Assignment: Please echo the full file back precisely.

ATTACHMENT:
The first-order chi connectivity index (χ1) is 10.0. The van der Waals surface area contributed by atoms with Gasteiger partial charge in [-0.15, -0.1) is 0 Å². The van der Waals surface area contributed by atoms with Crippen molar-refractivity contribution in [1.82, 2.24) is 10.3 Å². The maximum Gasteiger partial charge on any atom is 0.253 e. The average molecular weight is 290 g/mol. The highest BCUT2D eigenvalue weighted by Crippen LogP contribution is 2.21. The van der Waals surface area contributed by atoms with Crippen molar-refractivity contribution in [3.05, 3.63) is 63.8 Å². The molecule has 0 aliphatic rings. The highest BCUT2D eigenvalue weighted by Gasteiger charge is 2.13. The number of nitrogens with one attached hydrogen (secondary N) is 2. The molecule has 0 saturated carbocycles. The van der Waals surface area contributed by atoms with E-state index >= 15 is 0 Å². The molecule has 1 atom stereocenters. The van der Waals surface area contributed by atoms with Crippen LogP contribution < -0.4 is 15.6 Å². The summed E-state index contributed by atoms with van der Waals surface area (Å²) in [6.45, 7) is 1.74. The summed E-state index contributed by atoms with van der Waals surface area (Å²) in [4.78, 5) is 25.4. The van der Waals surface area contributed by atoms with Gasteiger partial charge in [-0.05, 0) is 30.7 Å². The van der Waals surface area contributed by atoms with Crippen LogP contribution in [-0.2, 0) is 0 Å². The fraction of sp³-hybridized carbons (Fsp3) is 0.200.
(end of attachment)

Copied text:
The first-order chi connectivity index (χ1) is 10.0. The van der Waals surface area contributed by atoms with Gasteiger partial charge in [-0.15, -0.1) is 0 Å². The van der Waals surface area contributed by atoms with Crippen molar-refractivity contribution in [1.82, 2.24) is 10.3 Å². The maximum Gasteiger partial charge on any atom is 0.253 e. The average molecular weight is 290 g/mol. The highest BCUT2D eigenvalue weighted by Crippen LogP contribution is 2.21. The van der Waals surface area contributed by atoms with Crippen molar-refractivity contribution in [3.05, 3.63) is 63.8 Å². The molecule has 0 aliphatic rings. The highest BCUT2D eigenvalue weighted by Gasteiger charge is 2.13. The number of nitrogens with one attached hydrogen (secondary N) is 2. The molecule has 0 saturated carbocycles. The van der Waals surface area contributed by atoms with E-state index >= 15 is 0 Å². The molecule has 1 atom stereocenters. The van der Waals surface area contributed by atoms with Crippen LogP contribution < -0.4 is 15.6 Å². The summed E-state index contributed by atoms with van der Waals surface area (Å²) in [6.45, 7) is 1.74. The summed E-state index contributed by atoms with van der Waals surface area (Å²) in [4.78, 5) is 25.4. The van der Waals surface area contributed by atoms with Gasteiger partial charge in [-0.05, 0) is 30.7 Å². The van der Waals surface area contributed by atoms with Crippen LogP contribution in [-0.2, 0) is 0 Å². The fraction of sp³-hybridized carbons (Fsp3) is 0.200.